Historical Significance of Kilimanjaro
Kilimanjaro, or Kibo as it is known to locals, is the highest mountain in Africa and the highest free-standing mountain in the world. It is located in Tanzania, just north of the Kenyan border and is one of the seven summits, a list of the highest mountains on each continent. It is situated about 320km (200 miles) south of the Kenyan capital of Nairobi and is one of the continent’s most iconic sights. In the early nineteenth century, Kilimanjaro was considered to be impregnable and unconquerable by the local African tribes, making it a symbol of mystery, adventure and danger.
In 1889, German doctor and explorer Hans Meyer became the first person to summit Kilimanjaro and due to this, has since earned legendary status among adventurists and mountaineers. Several other famous climbers, including British mountaineer Edward Norton, followed in Meyer’s footsteps and have continued to attempt to conquer the mountain in more recent years. At present, visitors flock to the mountain every year to take part in the trek up to the peak, take in the breathtaking views or even enrol in a glacial research programme.
Kilimanjaro Climbing and Trekking Routes
Kilimanjaro has five official climbing routes, all of which are open to the public. Of these five, the Machame route has become the most popular due to its scenic beauty and challenging terrain. Located on the southern side of the mountain, Machame can also be culturally stimulating as it is situated through an array of local villages. Other routes include Marangu, Rongai, Lemosho and the rarely used Umbwe route. Trekkers have to spend between five and nine days climbing up the mountain depending on the route chosen, the level of expedition and acclimatisation.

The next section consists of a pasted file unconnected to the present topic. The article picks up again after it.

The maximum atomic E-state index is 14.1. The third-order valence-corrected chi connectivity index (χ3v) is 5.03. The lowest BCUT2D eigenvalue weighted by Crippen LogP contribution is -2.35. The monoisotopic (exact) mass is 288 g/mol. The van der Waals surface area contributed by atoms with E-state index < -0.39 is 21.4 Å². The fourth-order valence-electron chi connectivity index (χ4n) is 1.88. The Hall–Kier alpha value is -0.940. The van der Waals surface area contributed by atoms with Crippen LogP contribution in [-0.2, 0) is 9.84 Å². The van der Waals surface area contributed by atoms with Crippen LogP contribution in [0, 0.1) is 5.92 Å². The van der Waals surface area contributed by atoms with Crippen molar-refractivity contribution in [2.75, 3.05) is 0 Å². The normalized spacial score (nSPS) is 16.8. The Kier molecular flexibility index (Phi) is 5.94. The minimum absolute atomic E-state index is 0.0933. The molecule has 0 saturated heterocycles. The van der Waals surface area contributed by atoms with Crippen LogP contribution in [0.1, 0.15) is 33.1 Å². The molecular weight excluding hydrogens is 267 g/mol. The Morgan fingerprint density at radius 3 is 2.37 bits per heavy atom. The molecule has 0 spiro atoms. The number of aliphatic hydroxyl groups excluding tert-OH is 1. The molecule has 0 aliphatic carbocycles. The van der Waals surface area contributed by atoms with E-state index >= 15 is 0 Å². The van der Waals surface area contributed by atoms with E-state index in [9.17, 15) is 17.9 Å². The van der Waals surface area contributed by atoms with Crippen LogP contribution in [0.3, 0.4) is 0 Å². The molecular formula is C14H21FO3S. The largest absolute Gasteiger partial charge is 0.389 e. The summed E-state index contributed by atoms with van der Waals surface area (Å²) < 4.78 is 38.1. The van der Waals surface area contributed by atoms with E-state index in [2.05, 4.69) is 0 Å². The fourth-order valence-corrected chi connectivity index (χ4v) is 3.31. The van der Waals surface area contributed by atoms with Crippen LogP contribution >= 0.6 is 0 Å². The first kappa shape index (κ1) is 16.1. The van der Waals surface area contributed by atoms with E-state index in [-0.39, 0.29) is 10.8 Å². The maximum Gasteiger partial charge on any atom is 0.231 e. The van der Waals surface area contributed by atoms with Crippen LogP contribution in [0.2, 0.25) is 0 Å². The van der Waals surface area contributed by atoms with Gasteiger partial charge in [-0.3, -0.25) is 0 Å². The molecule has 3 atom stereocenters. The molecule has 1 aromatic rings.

How High is Kilimanjaro?
Kilimanjaro stands at an impressive 5,895 meters (19,341 feet) above sea level, about the same height as Mount Kenya, the second highest peak in East Africa which sits at 5,199 meters (17,057 feet). Its summit, Uhuru Peak, is the highest point on the African continent. Anybody wishing to ascend the mountain must ensure that they are kitted out with robust clothing, waterproofs and all other necessary mountaineering supplies required.
Reaching Kilimanjaro’s Summit
Reaching the summit of Kilimanjaro is nevertheless one of the most awe-inspiring experiences in the world and the journey is usually divided into five stages. These stages represent a climber’s progress up the mountain, beginning at the base and culminating at the Kibo hut at the summit. During the climb there are various obstacles that have to be successfully overcome, such as steep ascents, cold weather, high altitudes and different terrains. However, if these are all navigated properly, climbers have the chance to witness an astonishing array of landscapes on the way to the top, which reward their determination.
Safety Measures for Mountaineers
Before setting off on any expedition, experienced mountaineers and treks would advise that climbers should be in good physical shape and should acquire enough knowledge regarding the routes and terrain. Acclimatization due to the high altitude is another factor to consider – the approach should be gradual, appropriate breaks should be taken and altitude sickness should be monitored closely. Climbing Kilimanjaro is considered to be a physically strenuous and demanding endeavour, however, if done right it can be an unforgettable and rewarding experience.
Kilimanjaro and Nairobi